“Sanctus, Sanctus, Sanctus. Dominus Deus Sabaoth! Pleni sunt cæli et terra gloria tua; Hosanna in excelsis! Benedictus qui venit in nomine Domini; Hosanna in excelsis!”
This Lenten season, my parish has opted to use the Latin responses during the Liturgy of the Eucharist. Though my experience with singing Latin is minimal (and it would probably be best for the world if it remained that way), I have often found myself humming or event chanting the Sanctus at various moments as I go about my day. Now, I find a fitting occasion to consider it in more depth, in light of the fact that we are beginning Holy Week in only a couple of days.
The entirety of the Sanctus comes from Scripture. The first part of it is adapted from the seraphic hymn in Isaiah 6: “Holy, holy, holy is the Lord of hosts; the whole earth is full of His glory.” The word “holy” makes for an interesting study in itself; most explanations of the concept of “holiness” define it as “being set apart for a particular (divine) purpose.” Modern scholars and thinkers like Rudolf Otto, looking at the Hebrew equivalent qadosh, have emphasized that this unique word has the additional sense of “otherness”—that is, when we acclaim God as “holy,” we are professing that He is very different than us; that He is “other.”
To say that these two meanings complement one another in the context of the liturgy would be an egregious understatement! At this point in the Mass, not only is the priest preparing to “make holy” (i.e. set apart) the gifts of bread and wine, but by the power of the Holy Spirit, these mundane elements are miraculously changed into God Himself. Put another way, these gifts cease to be what they are and instead become what they are (or “were”) not; they become the wholly other God, whose glory fills all heaven and earth. (Side note: this filling of “heaven and earth” is also seen particularly in the Mass, where heaven and earth meet!)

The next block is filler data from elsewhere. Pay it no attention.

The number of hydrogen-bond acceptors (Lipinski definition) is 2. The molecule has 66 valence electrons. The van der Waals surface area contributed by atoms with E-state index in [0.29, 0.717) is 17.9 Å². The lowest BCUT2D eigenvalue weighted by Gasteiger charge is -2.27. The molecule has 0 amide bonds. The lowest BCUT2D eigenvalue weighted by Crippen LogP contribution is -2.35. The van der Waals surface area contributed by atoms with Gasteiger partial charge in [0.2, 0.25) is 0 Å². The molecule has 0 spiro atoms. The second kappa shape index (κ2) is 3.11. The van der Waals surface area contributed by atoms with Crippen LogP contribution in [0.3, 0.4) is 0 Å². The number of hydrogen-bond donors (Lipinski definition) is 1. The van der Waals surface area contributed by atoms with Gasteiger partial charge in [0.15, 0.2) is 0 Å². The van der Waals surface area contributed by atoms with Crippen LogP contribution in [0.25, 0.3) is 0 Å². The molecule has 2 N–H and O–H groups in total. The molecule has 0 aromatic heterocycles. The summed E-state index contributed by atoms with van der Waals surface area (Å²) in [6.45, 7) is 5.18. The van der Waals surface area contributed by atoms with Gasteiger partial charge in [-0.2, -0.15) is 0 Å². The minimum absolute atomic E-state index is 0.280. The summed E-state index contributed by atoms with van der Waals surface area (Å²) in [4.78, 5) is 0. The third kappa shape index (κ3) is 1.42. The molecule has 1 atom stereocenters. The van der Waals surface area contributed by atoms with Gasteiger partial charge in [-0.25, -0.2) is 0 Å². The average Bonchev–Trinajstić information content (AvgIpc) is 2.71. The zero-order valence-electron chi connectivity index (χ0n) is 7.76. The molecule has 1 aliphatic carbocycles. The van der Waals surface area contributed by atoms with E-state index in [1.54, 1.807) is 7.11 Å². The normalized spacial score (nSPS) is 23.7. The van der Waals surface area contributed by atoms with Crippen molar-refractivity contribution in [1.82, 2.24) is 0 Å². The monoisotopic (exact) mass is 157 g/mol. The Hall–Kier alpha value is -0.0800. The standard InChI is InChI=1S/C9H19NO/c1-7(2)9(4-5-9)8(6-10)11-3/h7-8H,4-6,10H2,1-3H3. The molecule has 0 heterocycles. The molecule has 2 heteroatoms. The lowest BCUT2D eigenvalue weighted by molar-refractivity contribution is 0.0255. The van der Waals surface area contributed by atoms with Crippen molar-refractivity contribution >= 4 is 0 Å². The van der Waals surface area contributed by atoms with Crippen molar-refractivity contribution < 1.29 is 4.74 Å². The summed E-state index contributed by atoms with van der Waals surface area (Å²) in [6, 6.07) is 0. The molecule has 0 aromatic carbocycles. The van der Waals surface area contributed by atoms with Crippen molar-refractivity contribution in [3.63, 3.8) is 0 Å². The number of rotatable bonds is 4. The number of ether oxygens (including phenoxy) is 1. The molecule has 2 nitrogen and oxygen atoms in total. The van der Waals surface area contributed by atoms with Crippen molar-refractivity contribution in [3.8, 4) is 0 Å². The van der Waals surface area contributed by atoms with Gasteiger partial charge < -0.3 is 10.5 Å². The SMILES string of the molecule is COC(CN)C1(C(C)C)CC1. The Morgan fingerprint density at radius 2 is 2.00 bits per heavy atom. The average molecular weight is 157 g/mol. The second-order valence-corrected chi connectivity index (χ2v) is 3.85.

The second part of the Sanctus is perhaps most timely as we prepare for Palm Sunday. Both acclamations (“Hosanna in the highest!” and “Blessed is He who comes in the name of the Lord”) are taken from the Psalms and the Gospels, respectively. They come together as the crowds of people sing to welcome Jesus into Jerusalem. The incorporation of these resounding cries of joy in the Mass is far from accidental; just as those Israelites welcomed their Lord Jesus into their midst two thousand years ago, so we too celebrate the coming of the Lord that is about to take place before our very eyes.
Immediately after this moment of jubilant praise, however, we kneel, both in reverence and in prayer as we anticipate the coming sacrifice. Then, as now, there is a hint of sorrow in Jesus’s coming as He prepares for Good Friday. He indeed comes into Jerusalem, celebrated and esteemed as the Prince of Heaven—but He knows that He will soon be led out of Jerusalem whipped, mocked, and scourged.
So, let us take the opportunity to make this Holy Week truly “holy.” Why not “set aside” some extra time for the divine purposes of prayer and reflection? Why not make Holy Week stand out as an “other” amongst the weeks of your year? As we sing the Sanctus this Sunday, may our hearts be drawn into the great mysteries of our faith: the sorrow we anticipate on Good Friday, culminating in the joy we earnestly long for on Easter.